Next week, Arrowmont will host its first Spring Pentaculum – a weeklong event that is specifically designed to provide artists with unfettered time and space to work alongside peers, friends and colleagues.
Pentaculum grew from a 20-person ceramics retreat led by Jason Burnett in 2012 to an annual invitational experience for over 100 participants across multiple disciplines. Anyone interested in the opportunity is encouraged to contact Nick DeFord, Arrowmont Program Director at email@example.com.
2018-2019 Artist-in-Residence Sasha Baskin participated in Pentaculum V in January 2019, and shares her reflections below.
In the middle of Pentaculum my fifteen-year-old-car died. Sometimes it’s hard to remember that there are real life realities to living at a craft school. When our campus fills up with excited fresh faces I want to join in. I want to stay up until 2AM talking about yarn and weaving and art and singing Karaoke and dancing at the brewery. And then I wake up in the morning and get in my car to run some errands and the battery has died.
I spent the first two days of Pentaculum fully immersed in the residency along with all of artists on campus. I worked the sign in desk and offered maps and schedules and introduced myself to all the new faces. I sipped wine at the wine social in the library and caught up with old Arrowmont work-study friends and former craft school friends that I had met at residencies past. Monday and Tuesday I floated around the studio taking photos and asking questions.
Tuesday night I cleaned up my studio for the Open Studio night. I had just started working on a new large-scale lace piece and was excited to get some feedback on it. The people who came by were interested and engaged and talked to me about my time at Arrowmont and what would be coming next. A few VCU alums were on campus and we chatted about the changes we’d seen in our grad program and how our experiences were alike and similar if years apart. Former Arrowmont residents popped by and reminisced about the house I’m now living in and the studio I’m now working in and how they had slightly rearranged the furniture when they were in my place.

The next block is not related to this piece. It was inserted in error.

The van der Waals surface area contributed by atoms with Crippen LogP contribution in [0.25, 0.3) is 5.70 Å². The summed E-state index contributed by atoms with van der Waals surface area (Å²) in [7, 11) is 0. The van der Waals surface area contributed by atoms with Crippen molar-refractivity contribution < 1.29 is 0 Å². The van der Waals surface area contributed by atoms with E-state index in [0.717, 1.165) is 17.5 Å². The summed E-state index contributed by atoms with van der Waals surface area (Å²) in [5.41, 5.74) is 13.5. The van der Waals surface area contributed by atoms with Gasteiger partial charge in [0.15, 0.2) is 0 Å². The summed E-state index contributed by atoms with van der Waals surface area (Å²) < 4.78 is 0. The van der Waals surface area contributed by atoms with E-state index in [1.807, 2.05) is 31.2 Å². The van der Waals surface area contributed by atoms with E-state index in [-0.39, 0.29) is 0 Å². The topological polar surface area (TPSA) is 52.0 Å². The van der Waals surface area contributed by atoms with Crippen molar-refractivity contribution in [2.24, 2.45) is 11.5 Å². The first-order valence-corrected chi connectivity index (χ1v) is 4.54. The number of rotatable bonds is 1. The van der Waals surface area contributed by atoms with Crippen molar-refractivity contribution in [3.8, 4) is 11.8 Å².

The night progressed into Karaoke, a time-honored tradition of Arrowmont and a centerpiece of the week of Pentaculum. I sipped a drink at the Brewery and sang along with Madonna songs and the main theme from Little Mermaid; a group of women at my table all unexpectedly joined in for the all important line “Betcha on land they understand, bet they don’t reprimand their daughters, bright young women, sick of swimming, ready to stand” and I felt like we had found something beautiful and specific in common in a simple Disney lyric.
I walked home with my roommates, fellow artists in residents, happy to have this beautiful group of people sharing my home with me this week and slightly grumpy with myself that I had planned to run an errand to Asheville the following day and wouldn’t be able to ride this good feeling and sleep in.
I woke up and bundled up for the cold January morning, got into my car and it wouldn’t start. The car was old and the driver’s side door had been broken for months, I usually rolled down the window and opened it from the outside – a ritual I had gotten used to and was only really annoyed by in the pouring rain. But with a dead battery and power windows and locks, I was now locked inside my tiny car. I texted a roommate and she came to rescue me and the rest of my house of Artists in Residence joined together to give me a jump and send me on what would become a three-day-journey of car repairs. I drove back and forth to Sevierville and Knoxville and talked to mechanics and car dealers and made big financial decisions about a car that has been in my life since I was seventeen.
Every evening I would rejoin Pentaculum, exhausted by real-life realities and delighted to jump back into the craft school magic. I felt like I was living a double life, jumping back and forth between used car dealerships and passionate busy studios.
Thursday night I dropped off a T-shirt to get screen printed with the beautiful Pentaculum design created by the 2D studio and chatted for an hour with a group of artists about car mechanics, residencies, real life, and pop culture. When I look at that T-shirt now I can hear that conversation that covered so many different facets of my life at Arrowmont. A year-long residency means that a residency stops being a retreat and becomes some combination of a magical place and your real life. You pay bills, your car breaks down, you meet amazing people, you have revolutionary conversations.